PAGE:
Rheumatoid arthritis is an autoimmune condition defined by chronic inflammation of the joints. The condition arises slowly with minimal symptoms that come and go, usually affecting both sides of the body and progresses over a span of weeks or months.
The indications tend to vary for each individual and might change from day to day. The episodes of the disease are known as flare-ups while the inactive periods are called as remissions.
What are the early symptoms?
The individual feels unusually tired before other symptoms become evident. Remember that fatigue might precede the start of other symptoms by weeks or months. It might come and go from week to week or day to day. It is often accompanied by a generalized feeling of being sick or even depression.
Rigidity or stiffness in the morning is often an initial sign of arthritis. If it lasts for a few minutes, it is an indication of the degenerative form. If it lasts for several hours, it is a sign of an inflammatory arthritis. There is also rigidity after an extended period of inactivity such as sitting or napping.
Stiffness of the joint
The stiffness in one or several smaller joints is an initial sign of rheumatoid arthritis. This can occur at any time of the day whether active or not. Generally, the rigidity starts in the hand joints. It arises steadily but might occur abruptly and involve several joints over 1-2 days.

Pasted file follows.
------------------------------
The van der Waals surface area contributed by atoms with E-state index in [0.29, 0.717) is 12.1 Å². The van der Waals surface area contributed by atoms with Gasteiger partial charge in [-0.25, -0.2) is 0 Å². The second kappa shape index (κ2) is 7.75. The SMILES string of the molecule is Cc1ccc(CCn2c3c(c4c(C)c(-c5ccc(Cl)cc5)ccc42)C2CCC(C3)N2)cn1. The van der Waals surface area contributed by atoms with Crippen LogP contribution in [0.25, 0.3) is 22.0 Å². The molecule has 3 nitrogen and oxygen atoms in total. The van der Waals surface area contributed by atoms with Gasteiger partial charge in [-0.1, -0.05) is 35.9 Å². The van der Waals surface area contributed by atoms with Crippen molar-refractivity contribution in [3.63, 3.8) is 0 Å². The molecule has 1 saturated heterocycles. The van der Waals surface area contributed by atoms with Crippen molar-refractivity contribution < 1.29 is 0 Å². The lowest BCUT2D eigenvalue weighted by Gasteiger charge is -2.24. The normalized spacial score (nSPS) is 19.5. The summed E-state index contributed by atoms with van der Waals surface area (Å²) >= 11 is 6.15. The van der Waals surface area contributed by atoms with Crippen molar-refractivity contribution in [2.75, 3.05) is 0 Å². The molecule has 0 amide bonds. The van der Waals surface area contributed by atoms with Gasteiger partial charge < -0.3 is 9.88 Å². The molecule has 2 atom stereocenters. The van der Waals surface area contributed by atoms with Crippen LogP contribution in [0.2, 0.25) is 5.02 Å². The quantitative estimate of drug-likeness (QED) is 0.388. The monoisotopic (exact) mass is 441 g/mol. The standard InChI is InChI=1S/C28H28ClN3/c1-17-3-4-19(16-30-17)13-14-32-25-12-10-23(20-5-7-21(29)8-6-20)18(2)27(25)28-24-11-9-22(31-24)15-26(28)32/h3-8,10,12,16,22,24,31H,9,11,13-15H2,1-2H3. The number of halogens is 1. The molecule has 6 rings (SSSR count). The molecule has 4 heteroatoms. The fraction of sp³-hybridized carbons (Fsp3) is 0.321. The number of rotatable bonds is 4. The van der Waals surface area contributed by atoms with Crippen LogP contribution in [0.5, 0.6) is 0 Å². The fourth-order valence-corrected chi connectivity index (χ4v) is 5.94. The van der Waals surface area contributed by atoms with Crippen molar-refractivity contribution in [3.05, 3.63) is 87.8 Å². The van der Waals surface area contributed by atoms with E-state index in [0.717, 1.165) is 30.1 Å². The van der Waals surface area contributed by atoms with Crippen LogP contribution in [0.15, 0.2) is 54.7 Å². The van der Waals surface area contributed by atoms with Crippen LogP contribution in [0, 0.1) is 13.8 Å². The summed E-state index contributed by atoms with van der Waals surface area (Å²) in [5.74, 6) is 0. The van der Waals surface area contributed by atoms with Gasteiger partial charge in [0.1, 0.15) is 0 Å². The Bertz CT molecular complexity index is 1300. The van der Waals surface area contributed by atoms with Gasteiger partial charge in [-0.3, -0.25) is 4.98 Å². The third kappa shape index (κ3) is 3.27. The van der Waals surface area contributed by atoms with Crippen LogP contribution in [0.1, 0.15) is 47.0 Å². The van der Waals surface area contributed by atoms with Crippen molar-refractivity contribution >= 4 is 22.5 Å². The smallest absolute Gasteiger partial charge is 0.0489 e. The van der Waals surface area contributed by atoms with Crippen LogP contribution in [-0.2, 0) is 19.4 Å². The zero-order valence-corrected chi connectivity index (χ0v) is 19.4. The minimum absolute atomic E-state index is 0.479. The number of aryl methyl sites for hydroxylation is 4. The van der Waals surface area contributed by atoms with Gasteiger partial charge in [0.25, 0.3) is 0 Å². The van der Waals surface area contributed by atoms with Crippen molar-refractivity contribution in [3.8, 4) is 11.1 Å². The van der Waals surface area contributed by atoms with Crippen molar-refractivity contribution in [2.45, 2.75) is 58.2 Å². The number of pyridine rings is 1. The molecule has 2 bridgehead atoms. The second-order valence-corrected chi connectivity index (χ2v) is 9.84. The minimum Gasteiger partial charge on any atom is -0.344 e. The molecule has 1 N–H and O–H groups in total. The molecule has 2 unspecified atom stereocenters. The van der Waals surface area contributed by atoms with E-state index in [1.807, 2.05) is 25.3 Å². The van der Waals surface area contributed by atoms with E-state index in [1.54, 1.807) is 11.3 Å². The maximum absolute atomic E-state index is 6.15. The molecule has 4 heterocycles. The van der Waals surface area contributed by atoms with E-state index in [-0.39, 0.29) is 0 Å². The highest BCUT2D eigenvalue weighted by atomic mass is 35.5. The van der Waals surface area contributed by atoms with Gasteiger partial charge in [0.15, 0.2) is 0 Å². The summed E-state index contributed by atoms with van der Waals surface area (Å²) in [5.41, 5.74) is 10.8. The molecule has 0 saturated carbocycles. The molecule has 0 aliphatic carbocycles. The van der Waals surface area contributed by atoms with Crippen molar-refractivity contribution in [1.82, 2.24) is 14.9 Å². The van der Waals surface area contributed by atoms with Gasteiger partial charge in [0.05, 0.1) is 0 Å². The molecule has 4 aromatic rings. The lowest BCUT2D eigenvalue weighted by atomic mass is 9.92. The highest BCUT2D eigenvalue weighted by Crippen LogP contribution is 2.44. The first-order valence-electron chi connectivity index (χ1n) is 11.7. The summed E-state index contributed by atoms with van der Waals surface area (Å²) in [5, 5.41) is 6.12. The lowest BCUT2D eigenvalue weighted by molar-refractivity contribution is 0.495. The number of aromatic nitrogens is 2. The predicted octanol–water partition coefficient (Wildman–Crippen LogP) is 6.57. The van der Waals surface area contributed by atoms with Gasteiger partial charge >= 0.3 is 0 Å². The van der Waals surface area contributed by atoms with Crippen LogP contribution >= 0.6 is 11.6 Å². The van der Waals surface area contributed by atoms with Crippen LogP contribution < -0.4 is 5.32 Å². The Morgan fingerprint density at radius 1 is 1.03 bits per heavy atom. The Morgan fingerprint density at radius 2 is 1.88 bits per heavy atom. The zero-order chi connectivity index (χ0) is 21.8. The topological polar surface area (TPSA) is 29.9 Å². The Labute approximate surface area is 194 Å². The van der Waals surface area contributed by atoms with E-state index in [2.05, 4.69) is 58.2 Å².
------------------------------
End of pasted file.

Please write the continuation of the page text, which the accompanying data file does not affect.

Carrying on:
The stiffness is often followed by pain or tenderness during movement or while at rest. This can affect both sides of the body equally. During the early phase of rheumatoid arthritis, the wrists and fingers are typically affected.
Minimal swelling of the joint
Mild inflammation of the joint is evident early which causes the joints to appear larger than normal. This can cause the joint to feel warm to the touch.
The flare-ups can last for a few days to weeks and this pattern is likely to increase over time.
Tingling and numbness
The inflamed tendons places pressure on the nerves. This results to tingling, numbness or burning sensation in the hands.
Diminished range of motion
The inflammation in the joints can result to unstable or deformed tendons and ligaments. As the condition progresses, the individual could not flex or straighten some joints. Even though the range of motion can also be disrupted by the discomfort, it is vital to stick with regular, gentle exercises.